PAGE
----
Although preliminary numbers vary, it seems certain that several thousand protesters have been detained across the country – rights groups and analysts are still in the process of tabulating the results for the number of protesters held, but the figure is likely to be around 3,500. The political risk for the Kremlin is that events will develop in the same direction as in neighboring Belarus, which at the time was experiencing a month-long stalemate between the government and the opposition. As in Belarus, there may be too many protesters to arrest them – but the government is too entrenched to overthrow them. The damage had already been done.
The government response has nowhere been as smooth as normal. Navalny's video exposure of Putin's alleged "palace", a huge and tasteless building, pinpointed his enemy. Putin was embarrassed to say he did not have the time to watch Navalny's 90-minute investigation, which was viewed more than 100 million times just over a week after it was posted on YouTube. In a legalistically worded denial, which the video labeled brainwashing, Putin vigorously denied that either he or his "close relatives" "ever owned the property." Based on the details of Shell's complex corporate structure, which Navalny's investigation into ownership of the palace revealed, this would be technically true enough.
The emphasis on corruption was a wise decision by Navalny and his team to focus on the anger at inequality in Russia.
On Wednesday, Putin reacted obliquely to Navalny's investigation into his wealth by addressing the issue of income inequality in a speech he gave on Zoom at the annual World Economic Forum. Putin warned of a possible "war of all against all". Meanwhile, Russian police raided the homes of Navalny's family and close associates.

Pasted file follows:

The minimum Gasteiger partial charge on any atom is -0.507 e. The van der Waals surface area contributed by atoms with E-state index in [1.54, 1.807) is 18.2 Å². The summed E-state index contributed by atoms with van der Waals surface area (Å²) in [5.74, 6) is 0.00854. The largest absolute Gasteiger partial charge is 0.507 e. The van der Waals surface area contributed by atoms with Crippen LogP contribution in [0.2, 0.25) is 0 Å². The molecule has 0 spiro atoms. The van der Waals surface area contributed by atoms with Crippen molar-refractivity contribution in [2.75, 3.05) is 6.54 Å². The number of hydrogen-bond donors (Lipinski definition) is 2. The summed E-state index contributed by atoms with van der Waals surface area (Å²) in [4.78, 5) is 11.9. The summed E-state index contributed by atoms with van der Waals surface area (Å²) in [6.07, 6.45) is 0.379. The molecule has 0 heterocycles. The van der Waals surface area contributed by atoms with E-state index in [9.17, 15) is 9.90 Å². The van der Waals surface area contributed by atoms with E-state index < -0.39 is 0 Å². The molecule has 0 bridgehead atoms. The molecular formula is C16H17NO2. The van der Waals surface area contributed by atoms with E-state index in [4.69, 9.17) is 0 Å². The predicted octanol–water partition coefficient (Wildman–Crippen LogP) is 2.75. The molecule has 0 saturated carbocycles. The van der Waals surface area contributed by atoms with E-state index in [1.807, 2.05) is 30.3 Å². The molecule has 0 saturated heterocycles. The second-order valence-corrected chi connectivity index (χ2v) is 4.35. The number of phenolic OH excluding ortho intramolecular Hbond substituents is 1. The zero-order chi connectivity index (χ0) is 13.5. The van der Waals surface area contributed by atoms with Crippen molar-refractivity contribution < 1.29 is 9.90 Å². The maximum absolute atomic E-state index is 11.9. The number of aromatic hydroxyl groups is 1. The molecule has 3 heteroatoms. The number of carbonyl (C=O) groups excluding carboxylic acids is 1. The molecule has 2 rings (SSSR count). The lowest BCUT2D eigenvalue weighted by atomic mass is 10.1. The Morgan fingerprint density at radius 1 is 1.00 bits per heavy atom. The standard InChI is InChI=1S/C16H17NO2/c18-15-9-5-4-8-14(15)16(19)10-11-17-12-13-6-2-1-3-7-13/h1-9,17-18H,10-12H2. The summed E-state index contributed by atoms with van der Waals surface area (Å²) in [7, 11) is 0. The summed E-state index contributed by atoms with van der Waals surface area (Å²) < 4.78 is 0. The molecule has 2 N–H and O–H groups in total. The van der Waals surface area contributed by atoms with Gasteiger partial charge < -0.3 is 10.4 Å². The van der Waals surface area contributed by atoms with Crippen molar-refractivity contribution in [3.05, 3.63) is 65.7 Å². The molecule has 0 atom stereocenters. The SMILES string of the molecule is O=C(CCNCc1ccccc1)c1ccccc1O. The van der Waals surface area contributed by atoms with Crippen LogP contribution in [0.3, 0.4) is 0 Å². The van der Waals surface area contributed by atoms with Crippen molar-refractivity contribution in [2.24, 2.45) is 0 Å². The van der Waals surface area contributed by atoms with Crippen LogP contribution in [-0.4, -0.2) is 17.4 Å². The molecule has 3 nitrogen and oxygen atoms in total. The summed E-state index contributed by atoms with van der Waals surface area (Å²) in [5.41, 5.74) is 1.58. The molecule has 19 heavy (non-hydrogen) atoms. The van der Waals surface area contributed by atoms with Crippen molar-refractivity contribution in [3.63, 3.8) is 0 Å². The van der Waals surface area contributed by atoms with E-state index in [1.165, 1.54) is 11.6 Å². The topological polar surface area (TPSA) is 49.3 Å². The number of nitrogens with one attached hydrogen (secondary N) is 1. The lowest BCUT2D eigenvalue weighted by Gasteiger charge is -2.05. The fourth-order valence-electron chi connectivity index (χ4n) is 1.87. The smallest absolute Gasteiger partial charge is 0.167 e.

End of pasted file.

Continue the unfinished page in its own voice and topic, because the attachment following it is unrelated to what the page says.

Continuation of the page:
The protests certainly won't stop Navalny from being sentenced to prison, although the exact length of the Kremlin's prison sentence will send a signal of Putin's intentions. A shorter sentence is seen as a signal for a reassuring possible compromise with the opposition. But the Russian leaders, who are critical of the optics of not looking weak and not giving in to street protests in their decisions, even if they are very interested in polls, will no doubt double in size if repressed in the near future. Opposition leaders and Navalny officials have called for further protests this weekend as the government prepares to take a formal decision on Navalny’s prison sentence.
A deep feeling that a certain sclerotic brittleness afflicts Putin's government is hard to avoid, and the protests are certainly a bad sign for the Kremlin as it prepares for the September parliamentary elections. The Kremlin's enduring goal of getting Putin's Russia United party to a direct two-thirds majority seems unlikely if events unfold in this way, and the government may very well conclude that it needs to vote more explicitly or cheat more systematically than she would like to. This, of course, would continue the process of deteriorating its public legitimacy. The Kremlin now finds itself in the usual authoritarian dilemma of whether to risk accelerating the cycle of political polarization by escalating systemic violence or risking increased protests and a revealed cascade of preferences by signaling weakness. The return from Navalny to Moscow turned all previous calculations on all sides on their head.